LOS ANGELES (REUTERS) - President Donald Trump said on Wednesday (Sept 18) he had given the US Environmental Protection Agency less than a week to issue a notice to the city of San Francisco over its homelessness problem and attendant pollution.
The move was the latest salvo in a political war between Trump and officials in San Francisco and Los Angeles over what the president believes is their failure to tackle the growing number of people living on the streets.
"They have to clean it up," Trump told reporters aboard Air Force One. "We can't have our cities going to hell. They are in serious violation."
Trump said the issue was an environmental one because "tremendous pollution", including syringes used by homeless addicts to inject drugs, was flowing into the Pacific Ocean from Bay Area cities.
Earlier in the day, US Housing and Urban Development Secretary Ben Carson rejected requests from California for more money to fight homelessness, saying the Trump administration was already doing its part.
Governor Gavin Newsom and other Democratic elected officials, including the mayors of Los Angeles and San Francisco, asked Trump this week for federal funds to expand programs to provide stable living environments for the homeless.
"Your letter seeks federal dollars for California from hardworking American taxpayers but fails to admit that your state and local policies have played a major role in the current crisis," Carson said in response.
Since Trump's 2016 election, California state officials have filed dozens of lawsuits over the administration's actions on a host of issues from immigration and healthcare to the environment.
On Wednesday, the two sides went to war over who should set US standards for vehicle emissions and electric cars, the first feint in what could be a long legal battle.
Trump, who was in California this week for a series of fundraisers for his 2020 re-election campaign, has criticised the homelessness problem in the Democratic strongholds of California's biggest cities.
Los Angeles Mayor Eric Garcetti, a Democrat, said in a video posted to Facebook on Tuesday from a newly created refuge for homeless people that the facility showed the kind of work underway in the city to help the unsheltered.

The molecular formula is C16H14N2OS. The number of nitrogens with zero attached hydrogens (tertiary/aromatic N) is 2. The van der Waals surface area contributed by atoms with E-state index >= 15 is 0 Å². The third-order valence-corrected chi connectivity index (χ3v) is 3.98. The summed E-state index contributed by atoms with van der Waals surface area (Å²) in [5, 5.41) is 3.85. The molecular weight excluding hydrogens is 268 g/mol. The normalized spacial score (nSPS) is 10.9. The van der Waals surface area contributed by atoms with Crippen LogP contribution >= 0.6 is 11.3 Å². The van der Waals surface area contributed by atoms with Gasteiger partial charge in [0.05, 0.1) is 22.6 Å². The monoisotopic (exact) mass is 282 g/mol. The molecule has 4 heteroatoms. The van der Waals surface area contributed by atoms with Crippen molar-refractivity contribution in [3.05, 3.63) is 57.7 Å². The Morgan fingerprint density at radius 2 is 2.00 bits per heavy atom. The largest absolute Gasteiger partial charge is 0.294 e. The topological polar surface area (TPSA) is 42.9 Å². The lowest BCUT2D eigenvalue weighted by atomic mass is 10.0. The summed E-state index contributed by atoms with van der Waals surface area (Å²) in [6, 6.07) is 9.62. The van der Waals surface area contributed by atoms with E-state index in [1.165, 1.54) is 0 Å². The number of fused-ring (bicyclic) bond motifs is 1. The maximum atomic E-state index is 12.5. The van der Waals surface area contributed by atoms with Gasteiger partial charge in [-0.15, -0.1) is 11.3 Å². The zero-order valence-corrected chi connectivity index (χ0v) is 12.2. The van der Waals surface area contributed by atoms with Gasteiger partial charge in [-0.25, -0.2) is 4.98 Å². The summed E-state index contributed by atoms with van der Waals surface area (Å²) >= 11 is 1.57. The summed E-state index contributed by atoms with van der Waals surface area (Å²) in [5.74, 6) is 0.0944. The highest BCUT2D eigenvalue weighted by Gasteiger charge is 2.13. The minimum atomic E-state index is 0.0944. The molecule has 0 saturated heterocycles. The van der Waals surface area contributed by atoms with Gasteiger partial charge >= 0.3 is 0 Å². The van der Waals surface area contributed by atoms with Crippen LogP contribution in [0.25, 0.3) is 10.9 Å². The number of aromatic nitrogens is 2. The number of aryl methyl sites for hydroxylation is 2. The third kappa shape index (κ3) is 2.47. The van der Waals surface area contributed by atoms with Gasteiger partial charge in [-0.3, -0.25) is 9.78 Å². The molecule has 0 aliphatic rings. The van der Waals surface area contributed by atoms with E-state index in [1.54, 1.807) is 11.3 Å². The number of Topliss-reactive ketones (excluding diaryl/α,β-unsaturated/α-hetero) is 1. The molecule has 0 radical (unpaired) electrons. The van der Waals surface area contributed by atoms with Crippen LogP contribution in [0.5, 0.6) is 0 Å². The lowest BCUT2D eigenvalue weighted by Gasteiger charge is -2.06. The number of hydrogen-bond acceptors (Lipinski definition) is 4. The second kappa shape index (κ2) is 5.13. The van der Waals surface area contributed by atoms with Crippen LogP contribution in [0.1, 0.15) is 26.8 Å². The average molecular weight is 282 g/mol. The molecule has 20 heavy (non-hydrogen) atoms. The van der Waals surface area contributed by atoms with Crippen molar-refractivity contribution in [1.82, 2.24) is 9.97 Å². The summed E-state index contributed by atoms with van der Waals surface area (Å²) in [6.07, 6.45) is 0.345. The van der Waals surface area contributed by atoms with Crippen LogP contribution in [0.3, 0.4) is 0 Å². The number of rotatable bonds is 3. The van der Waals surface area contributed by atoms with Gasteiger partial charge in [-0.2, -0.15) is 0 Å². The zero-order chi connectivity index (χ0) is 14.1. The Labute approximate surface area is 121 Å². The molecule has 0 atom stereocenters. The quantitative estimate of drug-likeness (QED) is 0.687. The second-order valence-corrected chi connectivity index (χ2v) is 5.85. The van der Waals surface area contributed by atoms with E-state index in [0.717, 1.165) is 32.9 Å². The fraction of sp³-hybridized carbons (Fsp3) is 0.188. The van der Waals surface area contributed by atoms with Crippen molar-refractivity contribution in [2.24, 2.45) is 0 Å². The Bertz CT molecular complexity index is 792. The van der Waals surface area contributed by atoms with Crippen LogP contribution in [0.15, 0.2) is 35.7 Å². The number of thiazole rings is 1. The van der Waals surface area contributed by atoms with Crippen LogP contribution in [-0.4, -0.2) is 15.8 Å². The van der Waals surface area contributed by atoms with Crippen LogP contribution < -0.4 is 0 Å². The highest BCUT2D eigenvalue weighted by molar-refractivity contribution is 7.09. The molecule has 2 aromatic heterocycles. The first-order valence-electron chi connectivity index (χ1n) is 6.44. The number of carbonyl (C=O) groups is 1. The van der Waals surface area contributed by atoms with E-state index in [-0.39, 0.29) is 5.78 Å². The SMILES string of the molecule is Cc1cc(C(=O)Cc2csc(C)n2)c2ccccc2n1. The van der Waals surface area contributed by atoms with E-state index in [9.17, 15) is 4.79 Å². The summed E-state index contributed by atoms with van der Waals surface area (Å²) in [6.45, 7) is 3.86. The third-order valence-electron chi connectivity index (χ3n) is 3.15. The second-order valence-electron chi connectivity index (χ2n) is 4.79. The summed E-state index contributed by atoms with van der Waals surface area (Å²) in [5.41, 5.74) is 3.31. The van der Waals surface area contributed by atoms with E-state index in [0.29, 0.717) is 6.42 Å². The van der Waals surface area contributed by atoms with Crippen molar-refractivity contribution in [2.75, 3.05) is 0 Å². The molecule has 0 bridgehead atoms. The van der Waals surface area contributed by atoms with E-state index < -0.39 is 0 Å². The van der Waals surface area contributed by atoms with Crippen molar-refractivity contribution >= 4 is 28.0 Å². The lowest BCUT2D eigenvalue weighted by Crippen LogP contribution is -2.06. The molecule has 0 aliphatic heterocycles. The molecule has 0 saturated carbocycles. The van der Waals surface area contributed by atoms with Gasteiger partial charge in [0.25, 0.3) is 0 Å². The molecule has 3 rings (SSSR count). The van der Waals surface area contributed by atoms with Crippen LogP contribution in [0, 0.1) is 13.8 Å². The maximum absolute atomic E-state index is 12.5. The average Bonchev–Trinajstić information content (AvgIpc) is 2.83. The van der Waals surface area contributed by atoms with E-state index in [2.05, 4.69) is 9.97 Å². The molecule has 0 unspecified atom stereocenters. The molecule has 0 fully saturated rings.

"It's no secret that I have disagreed with you on almost everything Mr President, but if you are in your heart willing to save lives alongside us, we know what works here," Garcetti said in the video.
This week, Newsom said he had made housing affordability a priority, committing US$1.75 billion (S$2.4 billion) to the creation of new housing and encouraging or forcing cities to approve new home construction.
The population of homeless in the nation's second-largest city has increased 16 per cent in the past year, an annual census released in June by the Los Angeles Homeless Service Authority (LAHSA) showed.
An estimated 130,000 people are homeless in California on any given day, more than any other state, the Department of Housing and Urban Development says.
Homeless advocates have cited low housing vacancy as a main contributor to homelessness. The Los Angeles metropolitan area has a roughly 4 per cent vacancy rate, one of the nation's lowest, according to the US Census Bureau.
Los Angeles County officials on Tuesday took action in line with one of Carson's recommendations, which was to give police more power to clear homeless encampments.
The board of supervisors voted to join a legal challenge to a federal appeals court ruling that bars cities from arresting or citing homeless people for camping on sidewalks unless they can all be offered shelter.